Cravings are often understood as the intense need to have a certain food and are an essential trap for emotional eating. Experts claim that a typical food craving lasts for 3-4 minutes. You can consider these strikes of sugar craving as the villains in your diet story. A significant number of people are unable to shed the extra pounds due to the occasional craving attacks that derail them from their diet plan.
Essentially, nothing is wrong with cravings. Except that you crave sugar, which is harmful not only for your gums but also for your body. Sugar is the quickest source of energy for your body but it isn’t the healthiest fuel. It gives your body an impression that it is full, when actually, it is not.
So, what causes such sugar cravings? There are numerous reasons behind such cravings including hormonal disturbances, pregnancy, lack of sleep, energy shortage, and more.
Here is a look at some of the typical causes of sugar cravings:
- Hormonal imbalance
Any disturbance in your hormonal levels could trigger a craving. Imbalances in the hormones, serotonin and leptin, correspond with food craving. It is also possible for you to crave a dish due to endorphins. These are released in the body after you have eaten and equates with addiction.
- Emotional disturbance
If you are having an emotional day for no reason, it’s possible that your body is facing jumbled hormone markers. Or, emotional disturbance can also lead to hormonal disturbance. Either way, the situation can lead to cravings. This is particularly true in the case of people who eat for comfort.
You have probably already heard about this cause for food cravings. When a woman has a bun in the oven, she undergoes tremendous hormonal imbalances. The taste and smell receptors don’t work at their best. As a result, you become a victim of cravings.
- Lack of sleep
Restlessness is linked with your food choices in multiple ways. For one, if you don’t get enough sleep, your body ends up producing the hunger hormone, which leads you to food cravings and overeating. Research also indicates that sleep deprivation leaves a direct impact on the part of your brain that makes rational decisions. This sets the trap for having more junk food.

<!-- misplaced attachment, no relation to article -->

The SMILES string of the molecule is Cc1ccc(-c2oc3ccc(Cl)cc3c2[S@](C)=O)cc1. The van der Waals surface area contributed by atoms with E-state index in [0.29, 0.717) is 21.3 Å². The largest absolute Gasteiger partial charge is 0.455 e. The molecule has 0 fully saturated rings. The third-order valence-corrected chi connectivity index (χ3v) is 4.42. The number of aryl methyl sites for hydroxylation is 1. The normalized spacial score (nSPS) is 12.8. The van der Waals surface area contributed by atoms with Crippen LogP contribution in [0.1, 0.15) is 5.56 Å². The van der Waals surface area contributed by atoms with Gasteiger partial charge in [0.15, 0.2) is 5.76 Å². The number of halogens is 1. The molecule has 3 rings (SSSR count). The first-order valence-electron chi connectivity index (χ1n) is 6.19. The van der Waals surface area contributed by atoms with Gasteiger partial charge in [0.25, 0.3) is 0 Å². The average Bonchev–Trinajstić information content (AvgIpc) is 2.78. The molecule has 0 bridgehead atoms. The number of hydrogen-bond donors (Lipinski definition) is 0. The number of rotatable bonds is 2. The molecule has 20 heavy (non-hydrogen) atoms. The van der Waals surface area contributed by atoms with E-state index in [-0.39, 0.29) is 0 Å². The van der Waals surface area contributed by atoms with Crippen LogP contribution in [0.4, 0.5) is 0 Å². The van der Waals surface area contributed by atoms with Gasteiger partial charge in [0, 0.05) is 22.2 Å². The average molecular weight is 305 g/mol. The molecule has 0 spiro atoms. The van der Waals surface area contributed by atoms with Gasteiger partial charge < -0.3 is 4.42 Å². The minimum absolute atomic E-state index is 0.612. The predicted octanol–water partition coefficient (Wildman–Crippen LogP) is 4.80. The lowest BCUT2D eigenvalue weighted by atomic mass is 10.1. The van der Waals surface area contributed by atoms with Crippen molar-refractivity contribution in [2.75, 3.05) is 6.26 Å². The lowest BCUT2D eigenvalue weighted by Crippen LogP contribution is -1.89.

Lastly, sleeplessness is linked with low energy levels. So, your body ends up looking for quick sources of energy, which means more sugar craving, as sugar is the quickest fuel for energy albeit not the healthiest.
Stress can significantly impact your eating habits. The release of cortisol, the stress hormone, kicks off a game of unsteady blood sugar levels. During such a rollercoaster ride of high and low sugar levels in the blood, your body seeks sugar to maintain its energy markers. This culminates in sugar cravings. Researchers at the University of Michigan dug out that sugar cravings of the participants tripled in response to the rise in the levels of the stress hormones.
- Digestive concerns
Your gut is packed with friendly bacteria. However, a drop in their levels translates into snowballing numbers of fungi and yeast. This overgrowth in the numbers sets the stage for sugar cravings as the microbiota demand more and more sugar.
At the same time, food sensitivities and allergies can also come to a crescendo of sugar craving. The immune response to having allergenic foods results in immune-system mediated cravings. You can work around such a sugar craving by restoring the microbial population or dealing with the allergies themselves.
- Iron deficiency
Iron deficiency correlates with a drop in your energy levels. In the case of such a deficiency, your body craves for more sugar to make up for the lack of energy. This means that you’d welcome sugar cravings due to this concern. Besides, a magnesium deficiency could also be behind your sugar cravings.
- You had salty foods
If you are eating from outside or having processed food, the levels of salt in your blood go up without you even knowing it. The fact of the matter is that the saltier the dish, the bigger your sugar craving. When you eat naturally salty foods such as olives and cheese, however, your sugar cravings will reduce.
- Too much starch/carbohydrate
If you have had too much starch, you are bound to have a sugar craving. Your meal portions need to be balanced. In doing so, they should include a portion of healthy fats and protein in addition to carbs. Carbs alone fail to make you feel full and don’t provide the needed energy. This sets the alarm bells for cravings.
- Having lesser calories
This is also another reason for sugar cravings. Less calories mean that your body has less energy. In events like these, it looks for a quick energy source, which by now you know is sugar. Sugar provides little energy but your body needs more fuel in no time, which leads to more sugar cravings. This prepares the ground for sugar cravings.
- Starving yourself
If you ate less in the morning and in the afternoon, you are depriving your body of crucial energy. Anna Taylor, MS, RD, LD, highlights the problem with this concern. She says, “Truly, you’re setting yourself up for failure in the afternoon and evening… If you go too long without eating, your body will crave the fastest fuel it can think of — refined grains and simple sugars.” Therefore, stop skipping meals or waiting too long between meals.